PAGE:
Style: Flanders Red Ale
ABV: 7%

Aroma: Fairly forward funkiness, leading with notes of tart cherry pie. The aroma is fairly typical of a Flanders red ale, only slightly cleaner and less complex, in a rather pleasing way.

Appearance: Dr. Lacto pours slightly golden amber, with a white head that doesn’t stick around too long. More than likely, barrel aging and souring bugs have ruined this beer’s chance for good head retention. However, I can’t say I’m all too concerned about that.

Taste: Nice, forward sourness is the first notable character. The “cherry pie” notes from the nose come through on the tongue in an even greater quantity, combined with some pineapple and dark fruits. At this point, the oak character is just shy of undetectable. Again, this beer is not overly complex, which is a quality that I can certainly appreciate in the realm of barrel-aged beers.

Mouthfeel: Although I typically try to avoid using the word, “effervescent” for the sake of retaining my non-beer-geek friends and loved ones, I might have to let it fly this time. A nice, champagne-like bubbliness that is perfectly appropriate for the style is forward and well calculated.

Aftertaste: In the finish, a bit of the oak character begins to show, but again, not very forward. It almost shows through as a vague mustiness (for lack of a better word), rather than barrel character. The acidity reaches its peak at the very beginning of the finish, and faintly lingers in on the sides of the tongue.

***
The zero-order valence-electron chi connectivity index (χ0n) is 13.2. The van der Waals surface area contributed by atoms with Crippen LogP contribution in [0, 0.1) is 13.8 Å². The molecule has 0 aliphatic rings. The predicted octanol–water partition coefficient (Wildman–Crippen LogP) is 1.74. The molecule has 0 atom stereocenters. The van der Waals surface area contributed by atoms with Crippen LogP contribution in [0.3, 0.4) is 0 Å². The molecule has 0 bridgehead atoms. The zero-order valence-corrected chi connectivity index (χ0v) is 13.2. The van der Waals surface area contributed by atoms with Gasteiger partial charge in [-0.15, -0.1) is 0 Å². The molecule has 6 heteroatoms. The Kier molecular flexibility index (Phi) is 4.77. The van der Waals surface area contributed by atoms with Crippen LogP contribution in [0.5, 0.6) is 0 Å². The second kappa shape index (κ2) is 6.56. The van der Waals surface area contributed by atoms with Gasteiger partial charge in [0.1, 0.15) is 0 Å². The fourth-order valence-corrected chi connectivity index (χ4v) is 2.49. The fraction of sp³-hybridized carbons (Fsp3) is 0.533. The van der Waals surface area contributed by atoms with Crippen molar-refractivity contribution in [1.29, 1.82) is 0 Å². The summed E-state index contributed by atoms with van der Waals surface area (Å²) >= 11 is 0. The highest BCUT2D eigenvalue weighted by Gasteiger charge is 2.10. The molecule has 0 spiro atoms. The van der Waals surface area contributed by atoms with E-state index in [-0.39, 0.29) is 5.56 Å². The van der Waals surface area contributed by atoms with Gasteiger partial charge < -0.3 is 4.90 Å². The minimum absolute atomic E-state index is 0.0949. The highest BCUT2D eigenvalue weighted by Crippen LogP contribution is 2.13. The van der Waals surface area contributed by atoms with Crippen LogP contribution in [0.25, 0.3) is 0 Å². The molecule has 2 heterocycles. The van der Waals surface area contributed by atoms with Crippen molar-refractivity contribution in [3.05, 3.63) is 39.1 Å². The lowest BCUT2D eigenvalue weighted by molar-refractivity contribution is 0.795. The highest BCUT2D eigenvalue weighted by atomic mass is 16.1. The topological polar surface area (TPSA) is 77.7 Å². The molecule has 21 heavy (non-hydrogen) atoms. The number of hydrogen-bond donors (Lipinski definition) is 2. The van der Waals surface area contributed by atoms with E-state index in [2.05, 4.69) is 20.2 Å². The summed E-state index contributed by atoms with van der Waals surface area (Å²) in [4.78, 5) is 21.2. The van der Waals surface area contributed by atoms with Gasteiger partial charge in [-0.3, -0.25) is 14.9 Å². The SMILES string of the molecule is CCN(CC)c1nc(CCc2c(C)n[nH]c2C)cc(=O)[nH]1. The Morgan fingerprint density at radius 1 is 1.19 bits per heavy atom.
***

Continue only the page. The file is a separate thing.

Overall: As for Perrin’s first sour bottle release, I think it’s extremely evident that they’ve stayed intensely focused on quality, and on producing a respectable version of the style. When I spoke with head brewer John Stewart about the beer, he mentioned a head-spinning amount of quality control and yeast lab work that they performed during the production of this beer, and quite frankly, a good portion of that info was well over my head. However, he did mention that the beer was aged for nearly a year and a half in third-use Woodford Reserve bourbon barrels, which explains the subtlety in the oak character.

There’s absolutely nothing to complain about here, which is significant for a style that can easily be rushed into a premature release, or even worse — a premature drain-pour. Sour beers in their early stages can often taste, smell and even look like the most un-drinkable vomit-water you could dream up.

However, over time sour beers will clean themselves up thanks to the work of various strains of bacteria and yeast. To make a (very) long story short, sour beers require intense patience and vast knowledge to understand if and when a sour beer will ever taste as great as beers like Dr. Lacto. Compliments to the brewer!